Straight from the "Black Country" in the dark ages of the mid-seventies came Kosmose's kraut-a-like improvisations; but for us English, the Black Country means grim hell-holes such as Stoke-on-Trent,the home of D-Beat punk,like Discharge and GBH. If you were caught listening to some Belgian Kosmiche music anywhere in the black country of the UK, you'd have been beaten up and called a "PUFF!" in no uncertain terms.There was no sanctuary,and everyone usually bore an uncanny resemblance to Quasimodo's uglier brother,and that was just the women(I know i've used that joke before, but it's a good one!).Although that observation was based on a particularly grim section of Stoke City fans I have encountered on many an occasion,so I may be wrong....even though Robbie Williams grew up there,if grow up is the right word in relation to Mr Williams......he was a Port Vale fan,from the weirder side of town,so one never got to visit vale park too often as they rarely appeared in the higher divisions during my Hooligan career.
One therefore assumes that "The Black Country" in this incidence is none other than Belgium.The place that is the butt of the dumbest jokes in France,by the dumbest Frenchmen,where it is understood that Belgians are stupid,and the French are far superior. This misnomer is made even more ridiculous when one realises that it should be the other way around.....especially when it comes to Beer, Chocolate,and...music.Even the famous 'French' singers turn out to be actually Belgians in disguise, like Johnny Hallyday,Jacques Brel and Plastic Bertrand; or collaborating Nazi Whores like Edith Piaf. Quite like Canadians were in the USA,with such luminaries as Leonard Cohen,Joni Mitchell, and Neil Young to name but three...although I have it on the strictest confidence that Joni Mitchell was NOT,and indeed, NEVER WAS a Nazi Whore!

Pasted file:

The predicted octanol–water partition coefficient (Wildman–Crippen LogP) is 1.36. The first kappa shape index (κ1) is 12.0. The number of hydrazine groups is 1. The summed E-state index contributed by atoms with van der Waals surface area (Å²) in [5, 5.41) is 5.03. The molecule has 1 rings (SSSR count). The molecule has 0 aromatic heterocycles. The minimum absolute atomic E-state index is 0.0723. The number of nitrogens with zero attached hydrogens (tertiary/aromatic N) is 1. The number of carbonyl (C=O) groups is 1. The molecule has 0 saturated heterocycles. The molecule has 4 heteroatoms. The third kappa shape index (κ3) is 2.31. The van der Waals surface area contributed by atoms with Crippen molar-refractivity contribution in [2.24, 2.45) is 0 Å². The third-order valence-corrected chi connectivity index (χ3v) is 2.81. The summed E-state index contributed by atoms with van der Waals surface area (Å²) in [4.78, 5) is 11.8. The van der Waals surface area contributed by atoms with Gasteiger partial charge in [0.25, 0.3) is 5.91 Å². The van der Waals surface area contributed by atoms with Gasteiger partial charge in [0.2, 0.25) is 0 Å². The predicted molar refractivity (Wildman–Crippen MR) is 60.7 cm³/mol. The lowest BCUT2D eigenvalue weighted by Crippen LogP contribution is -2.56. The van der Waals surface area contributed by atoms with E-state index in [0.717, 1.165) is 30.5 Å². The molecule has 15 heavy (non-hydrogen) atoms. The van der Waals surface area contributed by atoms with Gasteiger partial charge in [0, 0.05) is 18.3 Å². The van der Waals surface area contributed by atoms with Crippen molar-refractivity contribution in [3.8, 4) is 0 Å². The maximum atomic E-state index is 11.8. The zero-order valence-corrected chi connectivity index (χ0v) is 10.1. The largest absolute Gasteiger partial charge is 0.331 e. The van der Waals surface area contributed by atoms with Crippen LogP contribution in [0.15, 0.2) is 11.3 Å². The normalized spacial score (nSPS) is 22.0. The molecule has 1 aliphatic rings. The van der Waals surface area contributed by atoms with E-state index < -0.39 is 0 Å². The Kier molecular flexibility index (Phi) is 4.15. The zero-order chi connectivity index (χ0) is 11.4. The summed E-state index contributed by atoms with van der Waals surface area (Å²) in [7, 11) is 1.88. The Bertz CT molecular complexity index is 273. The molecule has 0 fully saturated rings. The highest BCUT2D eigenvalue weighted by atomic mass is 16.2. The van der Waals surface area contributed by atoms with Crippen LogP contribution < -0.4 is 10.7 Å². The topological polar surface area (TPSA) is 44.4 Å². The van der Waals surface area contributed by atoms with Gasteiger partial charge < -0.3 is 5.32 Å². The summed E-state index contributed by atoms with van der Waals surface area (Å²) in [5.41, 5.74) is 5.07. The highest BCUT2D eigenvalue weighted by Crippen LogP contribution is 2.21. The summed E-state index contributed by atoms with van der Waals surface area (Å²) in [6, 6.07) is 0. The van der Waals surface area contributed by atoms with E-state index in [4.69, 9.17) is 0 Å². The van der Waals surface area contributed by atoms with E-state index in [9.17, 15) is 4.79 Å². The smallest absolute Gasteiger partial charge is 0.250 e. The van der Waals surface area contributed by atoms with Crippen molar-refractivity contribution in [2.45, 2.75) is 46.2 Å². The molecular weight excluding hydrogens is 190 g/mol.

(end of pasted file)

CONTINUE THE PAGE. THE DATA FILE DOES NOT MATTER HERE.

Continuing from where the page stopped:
Of course Belgium's golden years were still to come half a decade after 1973.It was left to the French to make the prog,which preceded a steady decline into the laughing stock of western Europe they are now.Magma excluded.
However, these archive tapes of what must have been Belgium's premier Prog band,prove that kraut-style prog was alive and vibrant north of the Maginot line.
In a country as compact and bijou as Belgium,which was twice used as a short cut to get at the British Expeditionary Force, it was the synth and drum machine that propelled the local populous into the 'very good file' of early eighties pop music.Forming a solid buffer zone,for once, between Germany and France.A battle of the Belge that the Belge actually won. Helped vastly by the actions of one Alain Neffe,founder of DIY cassette culture label Insane Music.
Neffe was also indeed a founder member of Kosmose,and deserves some kind of medal (The Golden Cassette) for the excellent resurrection job he made of these dusty old tapes.
The music is a heady mix of kraut style kosmiche,free jazz,with hints of CAN and most other things Krauty.Absorbed through a semi-permeable membrane by the musical process of Kosmosis,which one assumes is what the gist of the band name is?
The Second Untitled Track / B.93.1 6:40
The Third Untitled Track / B.30.4 9:30
The Fourth Untitled Track / B64 4:20
The Fifth Untitled Track / B.40.9 5:45
The Ninetieth Untitled Track / 10 Reverb 9:00
The Tenth Untitled Track / 30.2 9:10
The Eleventh Untitled Track / 31.1 8:40
The Sixth Untitled Track / B.80.3 13:30
The Seventh Untitled Track / B.101.2 22:40
The Twelfth Untitled Track / 102.3 28:00
The Eighth Untitled Track / KS 18:56